Worryingly, Manny Macron has vowed to rebuild Notre-Dame “even more beautifully”. Now neither the French nor anyone else have managed to produce anything even remotely as beautiful as Notre-Dame in the 850 years elapsing since the cathedral was completed.

Hence Manny’s undertaking to improve on the work of medieval architects within five years sounds ominous, especially since he also promised to consider a “contemporary architectural gesture”.

Allow me to translate: what’s being considered is yet another act of vandalism, akin to those decapitated statues on the cathedral’s façade, the work of newly enlightened and liberated savages. Or, for a more up-to-date example, look at the glorious Louvre courtyard disfigured by that awful pyramid, a monument to the hubristic vandalism of modern architects.

The prospect of aesthetic sabotage has even excited Lord Foster, and one would think he has perpetrated enough architectural monstrosities in his 83 years. “The spire is an interesting challenge,” he said. “It’s an opportunity to create something which is of our age.”

Like topping the cathedral with a glass dome? Just guessing. (For whatever little it’s worth, my own preference for the spire is no spire: I never saw what that 19th century structure added to the two magnificent towers.)

The fire also elicited an emotional response from the rioters who’ve been turning Paris and other major cities into hell for some six months now. But their emotions are negative.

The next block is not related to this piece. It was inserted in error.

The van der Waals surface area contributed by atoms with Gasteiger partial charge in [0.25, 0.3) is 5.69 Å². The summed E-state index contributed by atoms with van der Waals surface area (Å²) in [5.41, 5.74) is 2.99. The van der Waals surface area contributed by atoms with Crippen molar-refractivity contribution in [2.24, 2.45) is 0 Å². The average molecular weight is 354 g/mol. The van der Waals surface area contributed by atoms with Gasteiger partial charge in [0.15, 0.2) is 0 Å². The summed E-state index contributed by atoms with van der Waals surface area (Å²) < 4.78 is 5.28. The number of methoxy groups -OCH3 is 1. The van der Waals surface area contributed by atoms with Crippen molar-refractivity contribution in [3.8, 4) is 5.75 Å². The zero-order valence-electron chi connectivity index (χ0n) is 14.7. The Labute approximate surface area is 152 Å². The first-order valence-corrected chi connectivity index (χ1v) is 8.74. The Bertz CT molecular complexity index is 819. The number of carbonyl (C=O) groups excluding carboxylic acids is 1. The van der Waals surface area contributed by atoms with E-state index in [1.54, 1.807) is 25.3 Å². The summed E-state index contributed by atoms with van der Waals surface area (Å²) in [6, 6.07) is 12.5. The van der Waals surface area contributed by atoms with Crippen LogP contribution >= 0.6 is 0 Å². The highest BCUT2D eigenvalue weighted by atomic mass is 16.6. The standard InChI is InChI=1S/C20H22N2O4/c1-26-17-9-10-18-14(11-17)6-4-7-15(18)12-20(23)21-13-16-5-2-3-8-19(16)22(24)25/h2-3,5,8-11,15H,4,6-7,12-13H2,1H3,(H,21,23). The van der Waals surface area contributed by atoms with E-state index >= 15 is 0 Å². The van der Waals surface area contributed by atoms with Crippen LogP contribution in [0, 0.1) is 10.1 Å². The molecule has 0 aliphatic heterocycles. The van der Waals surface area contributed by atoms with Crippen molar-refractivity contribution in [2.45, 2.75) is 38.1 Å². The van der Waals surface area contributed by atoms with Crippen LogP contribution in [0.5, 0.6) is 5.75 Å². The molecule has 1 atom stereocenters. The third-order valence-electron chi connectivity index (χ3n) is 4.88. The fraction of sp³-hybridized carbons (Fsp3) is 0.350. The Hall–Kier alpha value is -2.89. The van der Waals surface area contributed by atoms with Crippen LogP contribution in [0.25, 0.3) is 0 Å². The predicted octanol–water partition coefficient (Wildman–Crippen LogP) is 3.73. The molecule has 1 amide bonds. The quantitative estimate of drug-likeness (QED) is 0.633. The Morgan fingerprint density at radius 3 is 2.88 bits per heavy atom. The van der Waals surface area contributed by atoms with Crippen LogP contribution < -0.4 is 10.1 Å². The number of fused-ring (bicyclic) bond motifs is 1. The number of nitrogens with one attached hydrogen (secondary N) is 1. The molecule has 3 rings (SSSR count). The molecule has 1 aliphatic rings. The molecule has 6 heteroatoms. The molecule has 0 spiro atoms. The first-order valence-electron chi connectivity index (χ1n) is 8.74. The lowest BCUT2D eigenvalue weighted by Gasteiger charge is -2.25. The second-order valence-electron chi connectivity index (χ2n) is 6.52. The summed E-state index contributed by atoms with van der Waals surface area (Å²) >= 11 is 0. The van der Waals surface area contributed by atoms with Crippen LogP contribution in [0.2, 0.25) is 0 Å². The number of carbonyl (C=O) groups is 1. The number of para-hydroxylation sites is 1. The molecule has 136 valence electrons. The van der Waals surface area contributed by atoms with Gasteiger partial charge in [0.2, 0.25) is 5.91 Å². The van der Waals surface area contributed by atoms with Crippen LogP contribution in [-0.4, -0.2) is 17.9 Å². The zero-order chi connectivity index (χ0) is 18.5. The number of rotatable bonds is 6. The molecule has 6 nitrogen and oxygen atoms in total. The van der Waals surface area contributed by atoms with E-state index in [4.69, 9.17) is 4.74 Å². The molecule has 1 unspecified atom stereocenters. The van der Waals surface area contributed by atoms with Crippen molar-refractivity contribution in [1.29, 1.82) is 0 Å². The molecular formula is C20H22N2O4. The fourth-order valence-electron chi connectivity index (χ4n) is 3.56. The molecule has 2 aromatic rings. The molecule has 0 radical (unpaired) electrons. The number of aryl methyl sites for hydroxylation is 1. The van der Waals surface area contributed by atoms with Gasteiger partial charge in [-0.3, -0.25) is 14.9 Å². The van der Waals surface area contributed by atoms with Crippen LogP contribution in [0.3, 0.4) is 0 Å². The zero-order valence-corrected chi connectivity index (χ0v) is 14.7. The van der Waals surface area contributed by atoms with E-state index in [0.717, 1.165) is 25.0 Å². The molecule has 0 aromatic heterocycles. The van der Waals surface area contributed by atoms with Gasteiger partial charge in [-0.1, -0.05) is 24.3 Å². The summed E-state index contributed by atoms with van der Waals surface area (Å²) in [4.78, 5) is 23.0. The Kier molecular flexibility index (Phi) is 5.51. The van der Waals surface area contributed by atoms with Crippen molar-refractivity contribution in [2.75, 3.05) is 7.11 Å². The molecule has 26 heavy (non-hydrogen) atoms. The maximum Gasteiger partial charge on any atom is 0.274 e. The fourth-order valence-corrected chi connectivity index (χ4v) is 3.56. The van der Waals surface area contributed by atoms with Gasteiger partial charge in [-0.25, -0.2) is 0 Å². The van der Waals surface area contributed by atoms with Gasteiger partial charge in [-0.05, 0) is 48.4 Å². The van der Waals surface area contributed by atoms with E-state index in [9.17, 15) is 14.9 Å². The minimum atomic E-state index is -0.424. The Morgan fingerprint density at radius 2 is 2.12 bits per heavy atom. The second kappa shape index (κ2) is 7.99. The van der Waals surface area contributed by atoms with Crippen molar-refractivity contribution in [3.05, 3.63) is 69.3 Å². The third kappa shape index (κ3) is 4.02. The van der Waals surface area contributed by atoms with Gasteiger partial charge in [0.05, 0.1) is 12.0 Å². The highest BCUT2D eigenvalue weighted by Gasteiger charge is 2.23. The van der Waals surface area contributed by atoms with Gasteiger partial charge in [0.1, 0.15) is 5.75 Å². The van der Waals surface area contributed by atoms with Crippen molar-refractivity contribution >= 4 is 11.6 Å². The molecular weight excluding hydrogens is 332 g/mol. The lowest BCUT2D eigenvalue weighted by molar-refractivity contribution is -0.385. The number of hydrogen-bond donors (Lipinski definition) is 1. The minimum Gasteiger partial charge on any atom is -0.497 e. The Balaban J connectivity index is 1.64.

“I’m not crying for stones,” said one comely gilet jaune. “I’m crying for people who are poor and hungry and don’t have anywhere to live.”

She and so many others feel that the billion euros pledged for the reconstruction of one of the world’s greatest treasures yanks bread out of the mouths of the hungry. That money, they scream, should be used to ease poverty instead.

Yet none of the billion will come from the state treasury. The money has been pledged by private firms and individuals, who ought to be able to decide how best to dispose of their wealth.

This shows that the riots have little to do with higher taxes on fuel and rubbish disposal. And even Macron’s resignation seems to be only a slogan reflecting a more profound yearning.

The rioters – and millions of their sympathisers – don’t just want a different version of Manny Macron in power, nor for that matter just lower taxes for themselves and punitive taxes for les riches. They ache to implode the whole political and social system.

The chickens hatched by decades of systematic political and cultural corruption have come to roost. Socialist politicians (which is to say politicians) have systematically nurtured for their electoral gain a sense of mass entitlement, inevitably accompanied by envy and pent-up resentment.

Now resentment refuses to stay pent-up – it’s ready to splash out.